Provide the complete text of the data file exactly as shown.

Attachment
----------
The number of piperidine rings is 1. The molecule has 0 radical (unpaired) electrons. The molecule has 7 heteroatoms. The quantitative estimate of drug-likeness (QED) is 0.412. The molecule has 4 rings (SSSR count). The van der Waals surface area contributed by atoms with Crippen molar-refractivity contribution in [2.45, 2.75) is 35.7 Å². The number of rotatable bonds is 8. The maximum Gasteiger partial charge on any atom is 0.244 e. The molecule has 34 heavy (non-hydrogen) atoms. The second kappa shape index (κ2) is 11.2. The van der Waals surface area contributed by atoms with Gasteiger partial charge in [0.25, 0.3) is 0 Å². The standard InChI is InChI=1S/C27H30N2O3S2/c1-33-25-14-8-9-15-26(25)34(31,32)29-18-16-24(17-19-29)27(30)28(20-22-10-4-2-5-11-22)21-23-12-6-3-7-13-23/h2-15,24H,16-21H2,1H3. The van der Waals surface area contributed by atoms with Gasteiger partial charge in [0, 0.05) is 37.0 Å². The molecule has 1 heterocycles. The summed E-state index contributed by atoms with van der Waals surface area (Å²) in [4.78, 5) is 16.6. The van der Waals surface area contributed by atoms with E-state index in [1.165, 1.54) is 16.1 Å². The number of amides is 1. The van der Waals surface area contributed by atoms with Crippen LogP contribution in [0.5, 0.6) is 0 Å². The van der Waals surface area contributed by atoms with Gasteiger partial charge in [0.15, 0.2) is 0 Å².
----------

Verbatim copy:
The number of piperidine rings is 1. The molecule has 0 radical (unpaired) electrons. The molecule has 7 heteroatoms. The quantitative estimate of drug-likeness (QED) is 0.412. The molecule has 4 rings (SSSR count). The van der Waals surface area contributed by atoms with Crippen molar-refractivity contribution in [2.45, 2.75) is 35.7 Å². The number of rotatable bonds is 8. The maximum Gasteiger partial charge on any atom is 0.244 e. The molecule has 34 heavy (non-hydrogen) atoms. The second kappa shape index (κ2) is 11.2. The van der Waals surface area contributed by atoms with Gasteiger partial charge in [0.25, 0.3) is 0 Å². The standard InChI is InChI=1S/C27H30N2O3S2/c1-33-25-14-8-9-15-26(25)34(31,32)29-18-16-24(17-19-29)27(30)28(20-22-10-4-2-5-11-22)21-23-12-6-3-7-13-23/h2-15,24H,16-21H2,1H3. The van der Waals surface area contributed by atoms with Gasteiger partial charge in [0, 0.05) is 37.0 Å². The molecule has 1 heterocycles. The summed E-state index contributed by atoms with van der Waals surface area (Å²) in [4.78, 5) is 16.6. The van der Waals surface area contributed by atoms with E-state index in [1.165, 1.54) is 16.1 Å². The number of amides is 1. The van der Waals surface area contributed by atoms with Crippen LogP contribution in [0.5, 0.6) is 0 Å². The van der Waals surface area contributed by atoms with Gasteiger partial charge in [0.15, 0.2) is 0 Å².